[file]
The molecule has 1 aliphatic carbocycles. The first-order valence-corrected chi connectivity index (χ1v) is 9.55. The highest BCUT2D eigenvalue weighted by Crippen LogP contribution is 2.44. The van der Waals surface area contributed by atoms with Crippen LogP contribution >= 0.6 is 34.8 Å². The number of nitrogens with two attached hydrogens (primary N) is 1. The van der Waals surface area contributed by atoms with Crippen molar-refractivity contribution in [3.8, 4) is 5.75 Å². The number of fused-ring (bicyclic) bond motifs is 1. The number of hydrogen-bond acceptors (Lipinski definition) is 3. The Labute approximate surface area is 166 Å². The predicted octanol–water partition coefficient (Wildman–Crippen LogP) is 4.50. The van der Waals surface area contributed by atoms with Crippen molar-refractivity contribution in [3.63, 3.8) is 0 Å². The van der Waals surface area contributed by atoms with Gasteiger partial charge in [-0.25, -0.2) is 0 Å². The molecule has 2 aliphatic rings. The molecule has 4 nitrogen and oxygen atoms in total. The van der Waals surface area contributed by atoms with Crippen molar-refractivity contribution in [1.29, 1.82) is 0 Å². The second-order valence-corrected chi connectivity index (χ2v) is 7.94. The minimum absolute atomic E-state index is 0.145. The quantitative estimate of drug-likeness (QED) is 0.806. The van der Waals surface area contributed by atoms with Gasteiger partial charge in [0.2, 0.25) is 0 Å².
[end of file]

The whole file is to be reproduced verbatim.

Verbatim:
The molecule has 1 aliphatic carbocycles. The first-order valence-corrected chi connectivity index (χ1v) is 9.55. The highest BCUT2D eigenvalue weighted by Crippen LogP contribution is 2.44. The van der Waals surface area contributed by atoms with Crippen LogP contribution >= 0.6 is 34.8 Å². The number of nitrogens with two attached hydrogens (primary N) is 1. The van der Waals surface area contributed by atoms with Crippen molar-refractivity contribution in [3.8, 4) is 5.75 Å². The number of fused-ring (bicyclic) bond motifs is 1. The number of hydrogen-bond acceptors (Lipinski definition) is 3. The Labute approximate surface area is 166 Å². The predicted octanol–water partition coefficient (Wildman–Crippen LogP) is 4.50. The van der Waals surface area contributed by atoms with Crippen molar-refractivity contribution in [3.63, 3.8) is 0 Å². The van der Waals surface area contributed by atoms with Gasteiger partial charge in [-0.25, -0.2) is 0 Å². The molecule has 2 aliphatic rings. The molecule has 4 nitrogen and oxygen atoms in total. The van der Waals surface area contributed by atoms with Crippen molar-refractivity contribution in [1.29, 1.82) is 0 Å². The second-order valence-corrected chi connectivity index (χ2v) is 7.94. The minimum absolute atomic E-state index is 0.145. The quantitative estimate of drug-likeness (QED) is 0.806. The van der Waals surface area contributed by atoms with Gasteiger partial charge in [0.2, 0.25) is 0 Å².